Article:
education's digital future

credentials

What Will Truly Change Higher Education: Online Degrees That Are Seen as Official

Three years ago, technology was going to transform higher education. What happened?

Over the course of a few months in early 2012, leading scientists from Harvard, Stanford and M.I.T. started three companies to provide Massive Open Online Courses, or MOOCs, to anyone in the world with an Internet connection. The courses were free. Millions of students signed up. Pundits called it a revolution.

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Coursera will offer certificates for sequences of MOOCs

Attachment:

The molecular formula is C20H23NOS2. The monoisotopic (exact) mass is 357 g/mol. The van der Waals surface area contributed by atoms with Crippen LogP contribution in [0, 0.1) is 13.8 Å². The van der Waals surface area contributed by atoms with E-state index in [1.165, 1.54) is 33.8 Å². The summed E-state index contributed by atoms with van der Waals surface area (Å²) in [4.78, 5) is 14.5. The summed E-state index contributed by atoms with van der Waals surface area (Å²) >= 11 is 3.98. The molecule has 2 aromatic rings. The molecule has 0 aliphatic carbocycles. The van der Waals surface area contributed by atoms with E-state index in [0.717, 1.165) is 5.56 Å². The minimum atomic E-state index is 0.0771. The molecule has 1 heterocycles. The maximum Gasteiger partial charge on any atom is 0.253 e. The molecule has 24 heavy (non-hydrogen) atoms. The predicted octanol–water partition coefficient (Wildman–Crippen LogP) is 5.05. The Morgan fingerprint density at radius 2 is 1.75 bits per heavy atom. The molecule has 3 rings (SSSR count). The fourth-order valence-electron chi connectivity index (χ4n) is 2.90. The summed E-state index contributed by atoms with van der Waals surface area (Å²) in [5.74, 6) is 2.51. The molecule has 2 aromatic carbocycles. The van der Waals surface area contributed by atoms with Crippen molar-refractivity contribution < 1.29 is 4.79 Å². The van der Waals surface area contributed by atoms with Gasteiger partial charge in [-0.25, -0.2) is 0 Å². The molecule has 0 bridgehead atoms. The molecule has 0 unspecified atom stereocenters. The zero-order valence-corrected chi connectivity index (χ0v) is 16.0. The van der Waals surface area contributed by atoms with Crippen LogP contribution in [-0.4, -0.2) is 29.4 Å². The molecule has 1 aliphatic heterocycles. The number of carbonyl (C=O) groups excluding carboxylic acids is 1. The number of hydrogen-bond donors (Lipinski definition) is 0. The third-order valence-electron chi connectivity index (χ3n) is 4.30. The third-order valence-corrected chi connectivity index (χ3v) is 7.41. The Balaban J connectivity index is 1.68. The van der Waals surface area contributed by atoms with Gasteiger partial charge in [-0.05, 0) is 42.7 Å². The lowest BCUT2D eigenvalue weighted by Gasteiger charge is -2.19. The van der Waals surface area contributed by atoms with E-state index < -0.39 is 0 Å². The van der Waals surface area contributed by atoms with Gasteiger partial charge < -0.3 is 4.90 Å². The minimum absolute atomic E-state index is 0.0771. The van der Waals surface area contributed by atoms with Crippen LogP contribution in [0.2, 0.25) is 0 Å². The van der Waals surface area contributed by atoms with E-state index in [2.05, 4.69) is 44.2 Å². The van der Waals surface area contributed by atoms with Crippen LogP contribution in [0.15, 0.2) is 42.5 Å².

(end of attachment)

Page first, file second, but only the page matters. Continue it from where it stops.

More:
Coursera will soon offer credentials for more than just individual MOOCs. The company, which provides hosting and support for massive open online courses, announced on Tuesday that it planned to give certificates to students who take sequences of MOOCs from its university partners.

“You might think of it as a real-world ‘major’ with immediate applications to career advancement and life skills,” the company said in a blog post.

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Tracking alternative credentials

WASHINGTON -- The federal government for the first time has data on the 50 million U.S. adults who hold some form of educational credential that isn't a college degree.

The U.S. Census Bureau on Thursday released a report on the numbers and characteristics of people who hold certificates, professional certification and licenses. It also includes wage information.

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